IPTV is a name for a collection of technologies used to stream Television over the Internet. It can refer to live media broadcasts and video on demand services.
Differentiation and Support
Different live media transmission standards get called IPTV
- service discovery does not work at all (no support for SDP/SAP, DVB-IPTV SD&S, or others.)
- DVB-IPTV (formerly DVB-IPI)
- live media broadcasts of TV and radio can be recorded by the backend.
- broadband content guide (epg) is not implemented. FIXME, Live media broadcasts with full SI might work.
- MPEG 2 SPTS over multicast (or almost DVB-IPTV. that's usually what your ISP serves you e.g. Freebox, MPEG2 TS Multicast on MBone)
- TV and radio can be recorded by the backend.
- FIXME, Live media broadcasts with full SI might work.
- stuff thats at least somewhat close to some MPEG standard (MPEG Codecs via HTTP etc., think Shoutcast Radios)
- HTTP live streaming with MPEG 2 TS segments over HTTP is supported. Live media broadcasts can be recorded with the IPTVRecorder, on VOD services can be played with the internal player. (FIXME, how do you point the internal player to a video on demand stream?)
- Other variants with raw elementary streams over HTTP can not be recorded directly, but radio streams can be played with MythMusic. Some can be remuxed by VideoLAN on demand into SPTS and fed into the backend.
- any other media streaming via IP Networks (basically stuff that does not fit into a MPEG2 SPTS, like ShoutcastTV)
- can not be recorded directly. Some can be transcoded by VideoLAN on demand into SPTS and fed into the backend.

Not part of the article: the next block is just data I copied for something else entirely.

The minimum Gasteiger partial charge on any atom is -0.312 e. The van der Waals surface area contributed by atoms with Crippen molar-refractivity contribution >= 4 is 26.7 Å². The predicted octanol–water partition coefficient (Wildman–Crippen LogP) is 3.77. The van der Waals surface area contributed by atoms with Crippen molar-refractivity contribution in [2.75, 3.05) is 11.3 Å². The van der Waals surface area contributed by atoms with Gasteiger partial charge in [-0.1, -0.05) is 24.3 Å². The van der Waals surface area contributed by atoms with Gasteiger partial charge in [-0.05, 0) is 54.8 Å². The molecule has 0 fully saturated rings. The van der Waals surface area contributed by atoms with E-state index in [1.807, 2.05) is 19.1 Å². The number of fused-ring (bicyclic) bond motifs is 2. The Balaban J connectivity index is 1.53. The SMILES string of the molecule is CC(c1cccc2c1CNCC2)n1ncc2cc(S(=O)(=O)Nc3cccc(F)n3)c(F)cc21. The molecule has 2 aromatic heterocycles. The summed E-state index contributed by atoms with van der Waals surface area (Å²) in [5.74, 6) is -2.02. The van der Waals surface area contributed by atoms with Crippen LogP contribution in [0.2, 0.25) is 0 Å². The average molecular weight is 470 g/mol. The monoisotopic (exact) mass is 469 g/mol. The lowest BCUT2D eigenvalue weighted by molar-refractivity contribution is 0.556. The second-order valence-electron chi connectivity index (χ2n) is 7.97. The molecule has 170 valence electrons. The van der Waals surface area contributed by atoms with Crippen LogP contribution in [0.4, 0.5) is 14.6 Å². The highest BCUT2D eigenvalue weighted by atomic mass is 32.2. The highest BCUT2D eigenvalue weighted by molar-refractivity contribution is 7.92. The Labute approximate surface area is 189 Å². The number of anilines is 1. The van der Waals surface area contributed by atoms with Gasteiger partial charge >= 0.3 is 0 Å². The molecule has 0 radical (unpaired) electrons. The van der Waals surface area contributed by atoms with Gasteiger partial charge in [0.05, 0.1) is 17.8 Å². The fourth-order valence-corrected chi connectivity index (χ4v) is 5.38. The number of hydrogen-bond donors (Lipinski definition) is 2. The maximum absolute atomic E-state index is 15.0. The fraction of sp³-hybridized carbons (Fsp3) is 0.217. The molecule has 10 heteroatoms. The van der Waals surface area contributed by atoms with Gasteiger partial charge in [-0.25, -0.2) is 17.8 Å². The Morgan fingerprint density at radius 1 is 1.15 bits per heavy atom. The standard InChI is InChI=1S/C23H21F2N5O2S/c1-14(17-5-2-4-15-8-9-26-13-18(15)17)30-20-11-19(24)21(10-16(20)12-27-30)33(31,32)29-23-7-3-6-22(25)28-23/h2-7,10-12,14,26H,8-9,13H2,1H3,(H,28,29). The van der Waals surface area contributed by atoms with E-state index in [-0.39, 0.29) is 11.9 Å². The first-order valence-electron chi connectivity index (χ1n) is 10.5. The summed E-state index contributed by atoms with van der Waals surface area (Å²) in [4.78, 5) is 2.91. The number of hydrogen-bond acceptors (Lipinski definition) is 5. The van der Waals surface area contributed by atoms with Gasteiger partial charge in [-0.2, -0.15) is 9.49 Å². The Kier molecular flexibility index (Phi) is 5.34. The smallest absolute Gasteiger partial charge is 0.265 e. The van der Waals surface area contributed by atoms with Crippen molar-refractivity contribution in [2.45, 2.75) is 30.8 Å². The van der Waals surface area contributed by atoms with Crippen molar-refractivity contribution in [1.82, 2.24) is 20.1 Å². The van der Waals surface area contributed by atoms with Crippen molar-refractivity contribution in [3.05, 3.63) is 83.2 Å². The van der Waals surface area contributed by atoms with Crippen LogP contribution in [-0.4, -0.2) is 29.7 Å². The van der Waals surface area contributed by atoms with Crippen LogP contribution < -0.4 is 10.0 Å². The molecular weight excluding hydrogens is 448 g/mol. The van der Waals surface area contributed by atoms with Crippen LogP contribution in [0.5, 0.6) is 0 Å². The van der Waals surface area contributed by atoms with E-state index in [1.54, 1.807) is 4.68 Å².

Currently, there are a few implementations of SAP/SDP and RTP/RTCP that can be used to emulate being on an IPTV system.
- VideoLAN, which will take any kind of stream it can open and will stream it over RTP/RTCP or RTSP. VideoLAN can be told to stream on demand so you can operate a full channel lineup without constantly consuming bandwidth to get a stream just to throw it away unwatched. Draft Guide on live-on-demand
- MumuDVB, allows you to build your own IPTV headend by converting full transports into a bunch of programs transmitted via multicast. MythTV specifics are documented in their manual.
- Austria: aonTV - IPTV service of Telekom Austria
- Australia: TPG and this useful HOWTO
- Australia: TransACT
- Canada: FIXME, see Sasktel IPTV (presumed DVB as that's what Alcatel delivers)
- France: FIXME, see FreeBox
- Germany: German ISP are required to provide public TV stations in DVB-IPTV compliant format if they want to provide them in their IPTV offering. 
- USofA: FIXME, see SureWest IPTV (MPEG2)
SAP is a method of sending "Session Announcements" over UDP Multicast. SAP uses Multicast address 18.104.22.168 port 9875 by default for sending announcements in the global scope.
A SAP announcement looks like this (Taken from the RFC):